Layer Your Soil and Leave It Alone
People used to think rototilling their soil was a good idea. Not anymore. When you turn over the soil, you release all the carbon stored in plant roots, along with bacteria and decomposing plant materials. The best way to help keep carbon out of the air is to leave your soil alone. Instead, layer on the mulch. Organic mulch helps your soil store more carbon, provides protection from wind and water erosion and UV rays from sunlight that bakes and kills off all the life in your soil. Your plants will grow faster and healthier. You will also be able to use less water.
Say No To Chemicals
When you use purchased synthetic fertilizers, they are made by chemical processing. The byproduct? More greenhouse gases. They also produce nitrous oxide in the soil, which is 300 times more warming than carbon dioxide. Instead, be sure you’re buying only organic fertilizers made from materials like bone meal, plant meal, or manure. Since organic fertilizers are made from natural sources, they add organic materials to your soil, improving it over time.
Grow Your Own
Consider adding a vegetable garden, even if you only grow one or two crops. Growing sustainable produce at home reduces the amount of commercial and imported produce transported to our local warehouses and stores using fossil fuels. Your tomatoes, squashes, and carrots only go from your garden to your table. Add herbs and berries too. You can also grow your own floral bouquets instead of buying commercial flowers. When you buy out-of-season flowers from countries like Chile and Ecuador, they are one of the single most fossil fuel-intensive items you can buy. It takes a lot of fuel to get them to your home. Not so pretty when you think about it.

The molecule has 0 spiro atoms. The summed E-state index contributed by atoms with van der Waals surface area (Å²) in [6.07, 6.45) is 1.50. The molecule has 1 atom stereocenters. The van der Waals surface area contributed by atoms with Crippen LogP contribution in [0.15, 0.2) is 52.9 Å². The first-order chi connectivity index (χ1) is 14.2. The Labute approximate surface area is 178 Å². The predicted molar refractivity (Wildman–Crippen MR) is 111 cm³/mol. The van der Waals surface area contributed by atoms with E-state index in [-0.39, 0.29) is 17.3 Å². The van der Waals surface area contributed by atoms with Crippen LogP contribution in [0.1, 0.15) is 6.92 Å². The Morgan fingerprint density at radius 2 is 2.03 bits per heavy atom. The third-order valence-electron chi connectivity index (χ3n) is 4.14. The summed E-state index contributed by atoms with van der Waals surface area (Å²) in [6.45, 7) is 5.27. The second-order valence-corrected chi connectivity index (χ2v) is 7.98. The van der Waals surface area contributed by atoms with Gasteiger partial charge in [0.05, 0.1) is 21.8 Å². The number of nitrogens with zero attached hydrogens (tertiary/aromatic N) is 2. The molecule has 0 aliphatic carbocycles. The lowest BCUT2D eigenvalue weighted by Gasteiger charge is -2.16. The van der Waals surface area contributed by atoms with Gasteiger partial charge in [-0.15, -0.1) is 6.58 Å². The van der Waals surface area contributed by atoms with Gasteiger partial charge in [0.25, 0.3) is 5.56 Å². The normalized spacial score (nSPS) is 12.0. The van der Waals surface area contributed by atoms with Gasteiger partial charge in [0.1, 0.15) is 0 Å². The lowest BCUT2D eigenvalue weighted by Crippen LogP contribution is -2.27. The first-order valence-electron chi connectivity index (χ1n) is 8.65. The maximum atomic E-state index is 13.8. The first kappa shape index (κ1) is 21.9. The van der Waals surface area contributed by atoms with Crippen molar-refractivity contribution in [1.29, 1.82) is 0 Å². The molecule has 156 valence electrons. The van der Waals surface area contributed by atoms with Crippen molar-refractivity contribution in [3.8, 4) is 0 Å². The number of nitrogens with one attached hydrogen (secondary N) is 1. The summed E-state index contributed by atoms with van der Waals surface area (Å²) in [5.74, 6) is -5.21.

Lose the Lawn
Most of us know lawns are thirsty plants using a lot of water, which can be expensive in drought-prone areas like San Diego County. Speaking of fuel-intensive, are you mowing your lawn with a gas-powered mower? You’re burning fossil fuels and polluting the atmosphere. You’re also creating noise pollution. If you insist on growing some lawn, try a battery power mower or even better an old-school push lawn mower and get some bonus exercise!
But if a lawn is too time-consuming and expensive, ditch it. Grow native plants, grasses, ground covers, and create a beautiful, waterwise yard friendly to pollinators like bees, butterflies, and hummingbirds. Many of San Diego County’s water agencies hold a Landscape Makeover Contest every year. Why not makeover your yard and get a little recognition and a prize? This year’s contest deadline is May 14, but you always start work for next year.
It’s easy to get depressed about scary climate change headlines. Use Earth Day to inspire you to fight back in your own small way through gardening and good practices. Nature is therapeutic for you and Mother Earth at the same time. Happy Earth Day from the Eco-Warriors at Good Earth Plant Company! Help us enrich peoples’ lives with plants, including yours!